Aishah White, Senior Vice President of Media and Strategic Development, Warner Records
If you followed the rise of acts like Ty Dolla $ign, XXXtentacion or Lil Pump you should know that the publicist working countless houses behind the scenes was Aishah White. After leaving Def Jam in 2010, the Los Angeles native started her own firm, AKW Public Relations. Her track record was the resume that landed her in a senior VP role with Warner Records. She didn’t know she wanted to work in PR until she met a mentor who looked like her.
White: “Honestly, I did not see any Black women in positions of power at that company until I met Kita Williams at Def Jam. And not that she was a senior level executive, but she was an executive and she was in the building and she carried herself with such grace and sophistication and she was such a professional. But she was also real as fuck and down to earth, and was someone who saw me. It wasn't like she was just treating me like any old intern. She really took the time to get to know me and teach me things and show me what publicity was and how to navigate the industry no matter what department I worked in.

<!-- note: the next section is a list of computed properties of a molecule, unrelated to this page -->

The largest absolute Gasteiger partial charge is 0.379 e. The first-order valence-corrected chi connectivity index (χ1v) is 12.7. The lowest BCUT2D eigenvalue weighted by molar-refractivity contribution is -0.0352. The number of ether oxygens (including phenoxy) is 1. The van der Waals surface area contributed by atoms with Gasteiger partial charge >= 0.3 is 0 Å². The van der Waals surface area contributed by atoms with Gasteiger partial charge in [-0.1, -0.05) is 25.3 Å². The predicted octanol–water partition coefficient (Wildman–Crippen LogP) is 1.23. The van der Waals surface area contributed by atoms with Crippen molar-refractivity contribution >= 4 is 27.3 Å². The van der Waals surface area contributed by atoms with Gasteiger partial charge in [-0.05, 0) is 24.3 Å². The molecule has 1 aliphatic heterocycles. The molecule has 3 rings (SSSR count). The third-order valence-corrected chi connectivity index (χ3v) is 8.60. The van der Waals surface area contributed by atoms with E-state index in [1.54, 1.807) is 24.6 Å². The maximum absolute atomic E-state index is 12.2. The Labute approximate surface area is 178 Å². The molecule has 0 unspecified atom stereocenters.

"These are conversations that have been going around for years. And I did read Ray's piece and it was very enlightening for a lot of people. But for a lot of us it's very regular and it just hasn't been said. That goes back to the fear of not shining your light and speaking your truth and showing who you are. We absolutely have to do more. We do need more people of color in positions of power. We do need systems in place that give people of color an advantage within the music industry, because we have always had a disadvantage and we are carrying the culture forward. We are bringing in the dollars.”
Steven “Stevo” Dingle, Manager, Founder of Stay Lowe
When it comes to his job, Steven “Stevo” Dingle jokes that he’s like Doug Stamper. Though he’s not concocting nefarious power plays like the “House of Cards” character, Dingle thrives at being the guy behind the scenes getting shit done. He’s a fixer, leader, and guide, and has been for artists like OG Maco, Miloh Smith, Kollision and producers such as OG Parker and Romano. Before the pandemic hit, he and his business partner launched their own management, production, and publishing company, Stay Lowe Entertainment.